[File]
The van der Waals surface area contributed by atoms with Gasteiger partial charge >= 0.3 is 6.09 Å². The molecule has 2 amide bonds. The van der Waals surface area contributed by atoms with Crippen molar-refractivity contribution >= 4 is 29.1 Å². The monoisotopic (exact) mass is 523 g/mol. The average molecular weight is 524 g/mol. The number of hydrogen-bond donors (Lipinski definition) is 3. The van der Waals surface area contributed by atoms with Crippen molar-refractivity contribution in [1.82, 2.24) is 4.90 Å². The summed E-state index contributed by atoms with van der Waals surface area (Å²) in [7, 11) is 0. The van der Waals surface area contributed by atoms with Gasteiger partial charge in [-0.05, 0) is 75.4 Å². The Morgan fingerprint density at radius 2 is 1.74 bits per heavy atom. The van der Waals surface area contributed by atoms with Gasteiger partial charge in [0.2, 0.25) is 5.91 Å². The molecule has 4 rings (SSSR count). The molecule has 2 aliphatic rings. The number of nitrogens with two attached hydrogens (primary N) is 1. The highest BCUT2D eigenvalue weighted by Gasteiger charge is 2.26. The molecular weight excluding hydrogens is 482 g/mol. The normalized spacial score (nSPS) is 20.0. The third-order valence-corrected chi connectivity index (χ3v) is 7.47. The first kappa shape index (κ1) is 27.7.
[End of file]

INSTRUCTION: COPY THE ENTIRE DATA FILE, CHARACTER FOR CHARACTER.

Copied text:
The van der Waals surface area contributed by atoms with Gasteiger partial charge >= 0.3 is 6.09 Å². The molecule has 2 amide bonds. The van der Waals surface area contributed by atoms with Crippen molar-refractivity contribution >= 4 is 29.1 Å². The monoisotopic (exact) mass is 523 g/mol. The average molecular weight is 524 g/mol. The number of hydrogen-bond donors (Lipinski definition) is 3. The van der Waals surface area contributed by atoms with Crippen molar-refractivity contribution in [1.82, 2.24) is 4.90 Å². The summed E-state index contributed by atoms with van der Waals surface area (Å²) in [7, 11) is 0. The van der Waals surface area contributed by atoms with Gasteiger partial charge in [-0.05, 0) is 75.4 Å². The Morgan fingerprint density at radius 2 is 1.74 bits per heavy atom. The van der Waals surface area contributed by atoms with Gasteiger partial charge in [0.2, 0.25) is 5.91 Å². The molecule has 4 rings (SSSR count). The molecule has 2 aliphatic rings. The number of nitrogens with two attached hydrogens (primary N) is 1. The highest BCUT2D eigenvalue weighted by Gasteiger charge is 2.26. The molecular weight excluding hydrogens is 482 g/mol. The normalized spacial score (nSPS) is 20.0. The third-order valence-corrected chi connectivity index (χ3v) is 7.47. The first kappa shape index (κ1) is 27.7.